About when I think it's time to retire the old email for good, as it mostly delivers spam whose algorithm is clearly confused, someone uses it for the only reason anyone should. Ransom contacted me to ask some questions about Sorcerer which led to this conversation. They were pretty deep questions, including positions regarding the occult and general thematic or intentional issues.
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Sometimes people email me with questions. Since I don't know them, and don't know the (sometimes) complicated process that led to them deciding to ask, I have to ask dense-seeming questions back in order to know what they're talking about before I can answer anything, or know if I can answer at all.
The mystic world heard my cry, evidently, and has delivered a glowy burst of conversations about what dice do, especially when rolled in profusion. This time I have the pleasure of talking with Ben Milton, in an almost completely unconstructed, non-interview-like chat just because we like these dice things.
Justin Nichol and I continue our discussion, or training, regarding game design. This session (in 5 videos) delves into the way we talk / the way we roll. The topic shifts quite logically from whether & when describing things colorfully works, to gaudy and painful consequences of moment-by-moment decision-making.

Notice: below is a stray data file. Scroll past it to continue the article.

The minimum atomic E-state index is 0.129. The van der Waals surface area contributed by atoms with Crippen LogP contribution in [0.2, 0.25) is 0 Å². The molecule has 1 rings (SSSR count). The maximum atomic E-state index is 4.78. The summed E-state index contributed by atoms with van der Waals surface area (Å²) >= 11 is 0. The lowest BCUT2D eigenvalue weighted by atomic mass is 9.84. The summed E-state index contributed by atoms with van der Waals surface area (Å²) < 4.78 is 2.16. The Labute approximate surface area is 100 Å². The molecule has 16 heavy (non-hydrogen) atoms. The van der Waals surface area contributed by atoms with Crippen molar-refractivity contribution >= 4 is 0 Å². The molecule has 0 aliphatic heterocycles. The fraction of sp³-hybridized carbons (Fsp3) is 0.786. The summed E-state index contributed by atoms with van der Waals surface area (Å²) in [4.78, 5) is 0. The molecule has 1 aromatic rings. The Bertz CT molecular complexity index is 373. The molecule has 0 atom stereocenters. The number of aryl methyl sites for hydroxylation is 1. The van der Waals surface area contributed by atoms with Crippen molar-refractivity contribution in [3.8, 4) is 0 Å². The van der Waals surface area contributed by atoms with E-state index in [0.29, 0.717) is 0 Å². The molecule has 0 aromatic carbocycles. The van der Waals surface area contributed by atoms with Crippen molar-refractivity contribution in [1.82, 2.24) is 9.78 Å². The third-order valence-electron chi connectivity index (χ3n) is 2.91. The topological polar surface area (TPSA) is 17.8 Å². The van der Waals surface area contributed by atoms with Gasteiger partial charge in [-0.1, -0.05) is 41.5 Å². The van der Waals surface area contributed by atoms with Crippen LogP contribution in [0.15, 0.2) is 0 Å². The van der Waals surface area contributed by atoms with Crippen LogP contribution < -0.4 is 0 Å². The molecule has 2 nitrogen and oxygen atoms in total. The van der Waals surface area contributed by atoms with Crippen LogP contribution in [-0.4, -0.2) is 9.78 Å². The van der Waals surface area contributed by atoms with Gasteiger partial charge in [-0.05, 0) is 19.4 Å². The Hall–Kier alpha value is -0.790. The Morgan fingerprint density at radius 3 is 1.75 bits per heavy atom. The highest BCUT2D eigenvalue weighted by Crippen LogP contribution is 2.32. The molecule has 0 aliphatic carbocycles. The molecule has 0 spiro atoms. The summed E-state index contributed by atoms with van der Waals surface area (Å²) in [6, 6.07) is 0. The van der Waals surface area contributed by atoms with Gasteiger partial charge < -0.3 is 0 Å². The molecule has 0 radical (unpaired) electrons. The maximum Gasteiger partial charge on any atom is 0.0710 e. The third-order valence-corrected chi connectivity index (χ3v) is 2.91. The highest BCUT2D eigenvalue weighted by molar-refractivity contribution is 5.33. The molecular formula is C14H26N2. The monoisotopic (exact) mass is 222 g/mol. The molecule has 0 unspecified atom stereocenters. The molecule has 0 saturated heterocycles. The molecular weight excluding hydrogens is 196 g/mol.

A conversation with Jonathan Tweet!
It is crazy how common and how widely-developed craziness is, in role-playing. As much as world-building, as much as combat options, as much as magic systems, this is a definite feature of the hobby with its own schools and aims. It is clearly a primary path toward characterization, character development, player agency (through its managed lack in many cases), and emergent plot.
Science fiction is a vast squishy thing spread throughout all sorts of media and culture/subculture. Got it. I wanted to examine its content in two pretty-specialized media: mainstream television series and table-top role-playing. You’ll see three dialogues: first with Ángel, then Ivan, and finally Moreno. I’m first to admit, the result is a mess: not much more than dialogue, spitballing, trying to stay on track, with a couple of difficult variables in play.
It's not a metaphor. I'm talking about D&D as religion, not merely "religious" as a colorful synonym for "passionate." This is Finding D&D, Part 2, addressing TSR as orthodoxy and the resulting construction of culture and values.